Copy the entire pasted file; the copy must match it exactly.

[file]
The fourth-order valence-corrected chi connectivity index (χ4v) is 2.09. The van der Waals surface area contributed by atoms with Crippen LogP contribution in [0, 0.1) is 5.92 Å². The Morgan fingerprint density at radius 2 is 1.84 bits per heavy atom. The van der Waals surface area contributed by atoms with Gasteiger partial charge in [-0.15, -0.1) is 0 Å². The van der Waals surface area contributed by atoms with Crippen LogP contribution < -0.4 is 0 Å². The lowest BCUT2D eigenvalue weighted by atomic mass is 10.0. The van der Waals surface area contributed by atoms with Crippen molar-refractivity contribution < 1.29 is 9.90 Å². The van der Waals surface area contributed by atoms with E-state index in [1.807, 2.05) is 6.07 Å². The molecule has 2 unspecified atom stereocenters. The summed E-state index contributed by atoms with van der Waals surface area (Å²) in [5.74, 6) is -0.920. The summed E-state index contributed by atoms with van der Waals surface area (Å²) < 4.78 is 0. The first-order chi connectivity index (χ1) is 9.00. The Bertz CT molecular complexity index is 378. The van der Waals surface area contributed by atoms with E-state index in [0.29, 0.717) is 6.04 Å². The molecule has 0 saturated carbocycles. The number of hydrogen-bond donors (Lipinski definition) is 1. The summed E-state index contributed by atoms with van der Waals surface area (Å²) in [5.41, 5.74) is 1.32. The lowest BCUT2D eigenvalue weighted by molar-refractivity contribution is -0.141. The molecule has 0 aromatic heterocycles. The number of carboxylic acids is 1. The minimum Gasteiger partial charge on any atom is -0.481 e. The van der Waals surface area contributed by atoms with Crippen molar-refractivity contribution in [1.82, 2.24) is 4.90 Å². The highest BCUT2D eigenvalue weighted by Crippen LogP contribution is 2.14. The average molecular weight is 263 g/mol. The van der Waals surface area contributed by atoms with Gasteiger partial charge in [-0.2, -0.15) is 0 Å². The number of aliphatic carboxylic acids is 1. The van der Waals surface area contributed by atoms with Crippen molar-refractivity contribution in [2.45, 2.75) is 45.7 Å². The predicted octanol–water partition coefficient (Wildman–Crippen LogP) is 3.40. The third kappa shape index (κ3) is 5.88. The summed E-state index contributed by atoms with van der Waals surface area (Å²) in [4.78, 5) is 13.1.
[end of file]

The fourth-order valence-corrected chi connectivity index (χ4v) is 2.09. The van der Waals surface area contributed by atoms with Crippen LogP contribution in [0, 0.1) is 5.92 Å². The Morgan fingerprint density at radius 2 is 1.84 bits per heavy atom. The van der Waals surface area contributed by atoms with Gasteiger partial charge in [-0.15, -0.1) is 0 Å². The van der Waals surface area contributed by atoms with Crippen LogP contribution < -0.4 is 0 Å². The lowest BCUT2D eigenvalue weighted by atomic mass is 10.0. The van der Waals surface area contributed by atoms with Crippen molar-refractivity contribution < 1.29 is 9.90 Å². The van der Waals surface area contributed by atoms with E-state index in [1.807, 2.05) is 6.07 Å². The molecule has 2 unspecified atom stereocenters. The summed E-state index contributed by atoms with van der Waals surface area (Å²) in [5.74, 6) is -0.920. The summed E-state index contributed by atoms with van der Waals surface area (Å²) < 4.78 is 0. The first-order chi connectivity index (χ1) is 9.00. The Bertz CT molecular complexity index is 378. The van der Waals surface area contributed by atoms with E-state index in [0.29, 0.717) is 6.04 Å². The molecule has 0 saturated carbocycles. The number of hydrogen-bond donors (Lipinski definition) is 1. The summed E-state index contributed by atoms with van der Waals surface area (Å²) in [5.41, 5.74) is 1.32. The lowest BCUT2D eigenvalue weighted by molar-refractivity contribution is -0.141. The molecule has 0 aromatic heterocycles. The number of carboxylic acids is 1. The minimum Gasteiger partial charge on any atom is -0.481 e. The van der Waals surface area contributed by atoms with Crippen molar-refractivity contribution in [1.82, 2.24) is 4.90 Å². The highest BCUT2D eigenvalue weighted by Crippen LogP contribution is 2.14. The average molecular weight is 263 g/mol. The van der Waals surface area contributed by atoms with Gasteiger partial charge in [-0.2, -0.15) is 0 Å². The number of aliphatic carboxylic acids is 1. The van der Waals surface area contributed by atoms with Crippen molar-refractivity contribution in [2.45, 2.75) is 45.7 Å². The predicted octanol–water partition coefficient (Wildman–Crippen LogP) is 3.40. The third kappa shape index (κ3) is 5.88. The summed E-state index contributed by atoms with van der Waals surface area (Å²) in [4.78, 5) is 13.1.